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So, some background on this issue first... our old dishwasher seemed to work fine when we first moved into this house, but within the last year it started having a drainage issue. Water would be left standing in the bottom of the dishwasher after the cycle finished which was leading to yucky stuff down there as well. My husband pulled the dishwasher out, unplugged the drain hose, made sure the trap was clean, etc. Unfortunately, the problem was not solved.

Finally, we just got a brand new dishwasher hoping that our drainage problem was behind us, but sadly the new dishwasher doesn't drain either! HELP! All that I can see is a black drain hose which goes down into our crawl space and then back up and attaches to our sink. The sink has not had any drainage problems. Any ideas?

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What happens if you put water into the drain pipe without the dishwasher installed. Does it drain? –  Joe Philllips Feb 17 '11 at 18:28

4 Answers 4

You say that the drain hose runs down to the crawlspace then back up again. It's winter time (at least in the northern hemisphere); I wonder if the water is freezing in the drain hose at the lowest point, enough that hot water from the dishwasher isn't able to reach it to melt it (there would likely be a layer of cold liquid water between the dishwasher and the bottom of the hose).

I think it's odd that the drain hose feeds through the crawlspace; any installations that I can remember seeing have a hose feeding through the cabinet wall to the sink's plumbing. Is the dishwasher adjacent to the sink so that you could redirect the hose like that?

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good point... if it is freezing the line up manually put some very hot water in the dishwasher and that should help to un-freeze the line. –  boxed-dinners Feb 17 '11 at 20:09
    
@boxed-dinners - unless the water flows through, the ice will not melt and dishwashers usually have HOT water in them anyway. –  Mark Schultheiss Feb 17 '11 at 23:42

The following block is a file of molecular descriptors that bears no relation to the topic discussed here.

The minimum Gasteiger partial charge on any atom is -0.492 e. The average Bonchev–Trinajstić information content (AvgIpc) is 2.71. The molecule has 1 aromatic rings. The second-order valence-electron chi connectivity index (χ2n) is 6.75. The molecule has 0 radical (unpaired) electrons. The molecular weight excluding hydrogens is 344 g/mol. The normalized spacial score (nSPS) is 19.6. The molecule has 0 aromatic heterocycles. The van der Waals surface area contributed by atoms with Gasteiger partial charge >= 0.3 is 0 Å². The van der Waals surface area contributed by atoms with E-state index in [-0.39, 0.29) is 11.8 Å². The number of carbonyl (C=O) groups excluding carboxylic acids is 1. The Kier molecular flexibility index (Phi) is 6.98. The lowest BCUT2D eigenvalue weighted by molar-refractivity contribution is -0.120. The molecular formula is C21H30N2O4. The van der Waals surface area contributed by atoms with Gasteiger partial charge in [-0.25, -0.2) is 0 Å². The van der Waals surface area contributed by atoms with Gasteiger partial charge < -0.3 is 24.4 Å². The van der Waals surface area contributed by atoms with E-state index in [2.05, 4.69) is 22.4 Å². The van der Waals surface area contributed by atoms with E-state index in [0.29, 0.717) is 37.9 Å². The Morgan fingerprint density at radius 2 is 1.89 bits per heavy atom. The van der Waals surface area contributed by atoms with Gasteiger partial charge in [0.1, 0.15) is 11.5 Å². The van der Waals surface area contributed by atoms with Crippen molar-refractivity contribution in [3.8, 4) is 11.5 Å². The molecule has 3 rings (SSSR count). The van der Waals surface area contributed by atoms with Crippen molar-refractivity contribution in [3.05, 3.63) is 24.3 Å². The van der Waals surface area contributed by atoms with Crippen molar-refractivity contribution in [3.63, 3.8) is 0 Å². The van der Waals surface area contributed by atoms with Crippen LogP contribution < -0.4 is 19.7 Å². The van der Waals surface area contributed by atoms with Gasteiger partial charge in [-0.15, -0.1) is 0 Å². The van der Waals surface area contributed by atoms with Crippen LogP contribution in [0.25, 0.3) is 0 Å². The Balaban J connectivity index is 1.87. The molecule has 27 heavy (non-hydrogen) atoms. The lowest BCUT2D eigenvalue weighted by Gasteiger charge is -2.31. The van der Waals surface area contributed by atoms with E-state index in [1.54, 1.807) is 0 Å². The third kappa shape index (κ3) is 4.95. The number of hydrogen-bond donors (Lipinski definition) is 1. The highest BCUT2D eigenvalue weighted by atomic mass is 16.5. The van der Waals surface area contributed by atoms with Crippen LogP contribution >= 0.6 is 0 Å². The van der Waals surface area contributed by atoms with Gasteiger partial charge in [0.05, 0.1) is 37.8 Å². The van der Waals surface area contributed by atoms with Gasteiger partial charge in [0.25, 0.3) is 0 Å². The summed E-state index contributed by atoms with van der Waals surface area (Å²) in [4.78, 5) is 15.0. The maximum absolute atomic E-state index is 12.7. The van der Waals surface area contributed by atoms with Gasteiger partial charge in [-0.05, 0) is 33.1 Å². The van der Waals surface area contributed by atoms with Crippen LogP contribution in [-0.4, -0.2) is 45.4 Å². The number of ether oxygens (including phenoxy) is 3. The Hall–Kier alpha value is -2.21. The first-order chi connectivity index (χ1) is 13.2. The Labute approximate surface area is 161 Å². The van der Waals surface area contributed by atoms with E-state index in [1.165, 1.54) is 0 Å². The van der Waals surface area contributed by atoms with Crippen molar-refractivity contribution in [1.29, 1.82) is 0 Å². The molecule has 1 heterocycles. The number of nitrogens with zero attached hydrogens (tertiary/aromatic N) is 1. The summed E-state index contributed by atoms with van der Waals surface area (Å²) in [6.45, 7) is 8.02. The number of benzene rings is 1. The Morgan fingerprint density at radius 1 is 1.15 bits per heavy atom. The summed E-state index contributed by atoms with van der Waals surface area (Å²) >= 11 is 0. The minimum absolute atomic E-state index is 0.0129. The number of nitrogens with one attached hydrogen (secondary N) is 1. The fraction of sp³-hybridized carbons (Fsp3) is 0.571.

yes, however the volume of hot water could shut down the dishwasher because it was backing up so quickly and then when you opened the dishwasher and saw lots of water it wouldn't have time to melt before the water was removed. –  boxed-dinners Feb 18 '11 at 13:39

Your drain line could be clogged.

The flexible drain hoses tend to collect grease over time, and will eventually cause the hose to become completely blocked. If you disconnect the drain hose, you should be able to blow into the hose to see if it is clear. If not, you can either manually clean it out, or get a new flexible hose. If you decide to replace it, you might want to consider getting a clear hose. This way, you can see if there is any buildup or obstructions in the hose without having to disconnect the line.

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The problem may be in the dishwasher itself. If you don't pre-rinse most of the stuff off your pot/pans/plates etc. that food gets washed down the drain. However sometimes it log-jams itself inside the dishwasher. This has happened to me in the past.

Take out the dish-racks in the washer and manually clean everything, you'll probably come up with more junk than you would think.

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Since the drain hose is flexible, it may be kinked - see of you see smooth curves, no sharp bends - it may be restricted at any sharp bend.

See if you can connect some kind of container to the hose end such as an old soda bottle (cut off like a funnel) or an actual funnel. Hold the end up above the rest of the hose. Pour water in - it should flow freely and fairly quickly down. If it does not, you have a restriction somewhere, try to isolate that.

Check the hose by removing it - take it somewhere (outside?) where you can repeat the process to see if water comes out the other end - if not, a hose is a cheap purchase. If it does flow freely, and did not when connected you have a restriction somewhere further along the drainage system.

You can also test the dishwasher pump by attaching the hose to that, then putting the end in the sick (loose) and see if water comes out. (watch for kinks/sharp bends and avoid those).

If those both fail, you have a restriction somewhere else.

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